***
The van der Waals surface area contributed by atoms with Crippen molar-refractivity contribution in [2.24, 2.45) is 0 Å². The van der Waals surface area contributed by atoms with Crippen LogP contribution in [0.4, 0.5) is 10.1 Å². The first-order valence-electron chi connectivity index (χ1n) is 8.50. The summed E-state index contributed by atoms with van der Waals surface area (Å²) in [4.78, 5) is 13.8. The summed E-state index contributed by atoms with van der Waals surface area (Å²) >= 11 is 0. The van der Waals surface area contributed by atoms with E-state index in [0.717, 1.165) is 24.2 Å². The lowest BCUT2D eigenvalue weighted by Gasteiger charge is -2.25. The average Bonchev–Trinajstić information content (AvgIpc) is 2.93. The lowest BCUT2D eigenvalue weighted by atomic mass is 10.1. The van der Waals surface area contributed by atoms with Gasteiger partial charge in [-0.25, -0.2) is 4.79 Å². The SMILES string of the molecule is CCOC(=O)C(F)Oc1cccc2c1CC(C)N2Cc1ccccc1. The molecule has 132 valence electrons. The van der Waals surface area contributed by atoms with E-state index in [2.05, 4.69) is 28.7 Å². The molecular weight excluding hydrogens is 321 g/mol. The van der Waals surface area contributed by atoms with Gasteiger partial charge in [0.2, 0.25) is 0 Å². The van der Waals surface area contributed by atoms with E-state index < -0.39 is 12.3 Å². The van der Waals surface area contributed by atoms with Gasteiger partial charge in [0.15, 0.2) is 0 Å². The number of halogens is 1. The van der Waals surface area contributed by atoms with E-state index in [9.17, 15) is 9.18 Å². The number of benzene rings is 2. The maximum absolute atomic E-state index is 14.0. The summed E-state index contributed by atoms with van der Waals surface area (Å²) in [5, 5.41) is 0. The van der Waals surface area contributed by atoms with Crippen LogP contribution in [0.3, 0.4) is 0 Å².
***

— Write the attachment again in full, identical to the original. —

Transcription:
The van der Waals surface area contributed by atoms with Crippen molar-refractivity contribution in [2.24, 2.45) is 0 Å². The van der Waals surface area contributed by atoms with Crippen LogP contribution in [0.4, 0.5) is 10.1 Å². The first-order valence-electron chi connectivity index (χ1n) is 8.50. The summed E-state index contributed by atoms with van der Waals surface area (Å²) in [4.78, 5) is 13.8. The summed E-state index contributed by atoms with van der Waals surface area (Å²) >= 11 is 0. The van der Waals surface area contributed by atoms with E-state index in [0.717, 1.165) is 24.2 Å². The lowest BCUT2D eigenvalue weighted by Gasteiger charge is -2.25. The average Bonchev–Trinajstić information content (AvgIpc) is 2.93. The lowest BCUT2D eigenvalue weighted by atomic mass is 10.1. The van der Waals surface area contributed by atoms with Gasteiger partial charge in [-0.25, -0.2) is 4.79 Å². The SMILES string of the molecule is CCOC(=O)C(F)Oc1cccc2c1CC(C)N2Cc1ccccc1. The molecule has 132 valence electrons. The van der Waals surface area contributed by atoms with E-state index in [2.05, 4.69) is 28.7 Å². The molecular weight excluding hydrogens is 321 g/mol. The van der Waals surface area contributed by atoms with Gasteiger partial charge in [0.2, 0.25) is 0 Å². The van der Waals surface area contributed by atoms with E-state index < -0.39 is 12.3 Å². The van der Waals surface area contributed by atoms with Gasteiger partial charge in [0.15, 0.2) is 0 Å². The number of halogens is 1. The van der Waals surface area contributed by atoms with E-state index in [9.17, 15) is 9.18 Å². The number of benzene rings is 2. The maximum absolute atomic E-state index is 14.0. The summed E-state index contributed by atoms with van der Waals surface area (Å²) in [5, 5.41) is 0. The van der Waals surface area contributed by atoms with Crippen LogP contribution in [0.3, 0.4) is 0 Å².